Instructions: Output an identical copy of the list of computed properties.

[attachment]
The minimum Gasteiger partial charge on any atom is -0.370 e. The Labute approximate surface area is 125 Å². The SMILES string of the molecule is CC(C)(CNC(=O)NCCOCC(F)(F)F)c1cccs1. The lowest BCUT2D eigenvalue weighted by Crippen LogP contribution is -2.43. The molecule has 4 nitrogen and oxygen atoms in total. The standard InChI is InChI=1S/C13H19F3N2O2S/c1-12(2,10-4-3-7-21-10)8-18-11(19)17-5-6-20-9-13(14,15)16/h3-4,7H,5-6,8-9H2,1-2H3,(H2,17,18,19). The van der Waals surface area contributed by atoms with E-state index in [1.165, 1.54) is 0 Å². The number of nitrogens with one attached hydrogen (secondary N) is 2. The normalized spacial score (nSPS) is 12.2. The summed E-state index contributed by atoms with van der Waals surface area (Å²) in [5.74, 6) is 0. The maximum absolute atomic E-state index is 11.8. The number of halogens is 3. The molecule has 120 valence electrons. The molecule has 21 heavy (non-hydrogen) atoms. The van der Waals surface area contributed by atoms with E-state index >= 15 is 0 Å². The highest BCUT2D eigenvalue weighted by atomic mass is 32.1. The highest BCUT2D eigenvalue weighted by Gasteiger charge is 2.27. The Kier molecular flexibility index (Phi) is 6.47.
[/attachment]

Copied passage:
The minimum Gasteiger partial charge on any atom is -0.370 e. The Labute approximate surface area is 125 Å². The SMILES string of the molecule is CC(C)(CNC(=O)NCCOCC(F)(F)F)c1cccs1. The lowest BCUT2D eigenvalue weighted by Crippen LogP contribution is -2.43. The molecule has 4 nitrogen and oxygen atoms in total. The standard InChI is InChI=1S/C13H19F3N2O2S/c1-12(2,10-4-3-7-21-10)8-18-11(19)17-5-6-20-9-13(14,15)16/h3-4,7H,5-6,8-9H2,1-2H3,(H2,17,18,19). The van der Waals surface area contributed by atoms with E-state index in [1.165, 1.54) is 0 Å². The number of nitrogens with one attached hydrogen (secondary N) is 2. The normalized spacial score (nSPS) is 12.2. The summed E-state index contributed by atoms with van der Waals surface area (Å²) in [5.74, 6) is 0. The maximum absolute atomic E-state index is 11.8. The number of halogens is 3. The molecule has 120 valence electrons. The molecule has 21 heavy (non-hydrogen) atoms. The van der Waals surface area contributed by atoms with E-state index >= 15 is 0 Å². The highest BCUT2D eigenvalue weighted by atomic mass is 32.1. The highest BCUT2D eigenvalue weighted by Gasteiger charge is 2.27. The Kier molecular flexibility index (Phi) is 6.47.